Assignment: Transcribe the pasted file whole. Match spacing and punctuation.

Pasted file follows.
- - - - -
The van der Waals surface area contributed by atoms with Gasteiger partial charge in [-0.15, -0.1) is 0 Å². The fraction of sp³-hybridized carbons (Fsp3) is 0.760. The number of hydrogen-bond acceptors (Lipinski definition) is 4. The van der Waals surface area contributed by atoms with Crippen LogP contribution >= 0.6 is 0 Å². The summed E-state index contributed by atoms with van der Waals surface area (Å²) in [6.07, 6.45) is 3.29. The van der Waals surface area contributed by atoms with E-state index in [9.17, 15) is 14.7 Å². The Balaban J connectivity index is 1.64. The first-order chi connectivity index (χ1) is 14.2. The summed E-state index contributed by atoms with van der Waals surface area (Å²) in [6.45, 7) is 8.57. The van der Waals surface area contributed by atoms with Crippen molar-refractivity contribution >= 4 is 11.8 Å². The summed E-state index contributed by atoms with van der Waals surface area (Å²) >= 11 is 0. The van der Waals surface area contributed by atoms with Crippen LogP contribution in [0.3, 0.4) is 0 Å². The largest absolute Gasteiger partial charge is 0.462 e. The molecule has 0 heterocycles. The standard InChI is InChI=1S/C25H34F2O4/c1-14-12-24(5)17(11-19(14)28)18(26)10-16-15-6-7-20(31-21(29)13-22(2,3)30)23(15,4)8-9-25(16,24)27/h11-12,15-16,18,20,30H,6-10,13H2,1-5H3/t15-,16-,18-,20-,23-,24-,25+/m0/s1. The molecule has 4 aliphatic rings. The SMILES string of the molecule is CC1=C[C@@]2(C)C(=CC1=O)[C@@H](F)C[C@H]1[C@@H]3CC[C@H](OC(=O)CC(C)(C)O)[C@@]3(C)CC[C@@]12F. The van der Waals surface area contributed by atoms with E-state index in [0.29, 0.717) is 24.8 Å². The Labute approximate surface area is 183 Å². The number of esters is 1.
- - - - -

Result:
The van der Waals surface area contributed by atoms with Gasteiger partial charge in [-0.15, -0.1) is 0 Å². The fraction of sp³-hybridized carbons (Fsp3) is 0.760. The number of hydrogen-bond acceptors (Lipinski definition) is 4. The van der Waals surface area contributed by atoms with Crippen LogP contribution >= 0.6 is 0 Å². The summed E-state index contributed by atoms with van der Waals surface area (Å²) in [6.07, 6.45) is 3.29. The van der Waals surface area contributed by atoms with E-state index in [9.17, 15) is 14.7 Å². The Balaban J connectivity index is 1.64. The first-order chi connectivity index (χ1) is 14.2. The summed E-state index contributed by atoms with van der Waals surface area (Å²) in [6.45, 7) is 8.57. The van der Waals surface area contributed by atoms with Crippen molar-refractivity contribution >= 4 is 11.8 Å². The summed E-state index contributed by atoms with van der Waals surface area (Å²) >= 11 is 0. The van der Waals surface area contributed by atoms with Crippen LogP contribution in [0.3, 0.4) is 0 Å². The largest absolute Gasteiger partial charge is 0.462 e. The molecule has 0 heterocycles. The standard InChI is InChI=1S/C25H34F2O4/c1-14-12-24(5)17(11-19(14)28)18(26)10-16-15-6-7-20(31-21(29)13-22(2,3)30)23(15,4)8-9-25(16,24)27/h11-12,15-16,18,20,30H,6-10,13H2,1-5H3/t15-,16-,18-,20-,23-,24-,25+/m0/s1. The molecule has 4 aliphatic rings. The SMILES string of the molecule is CC1=C[C@@]2(C)C(=CC1=O)[C@@H](F)C[C@H]1[C@@H]3CC[C@H](OC(=O)CC(C)(C)O)[C@@]3(C)CC[C@@]12F. The van der Waals surface area contributed by atoms with E-state index in [0.29, 0.717) is 24.8 Å². The Labute approximate surface area is 183 Å². The number of esters is 1.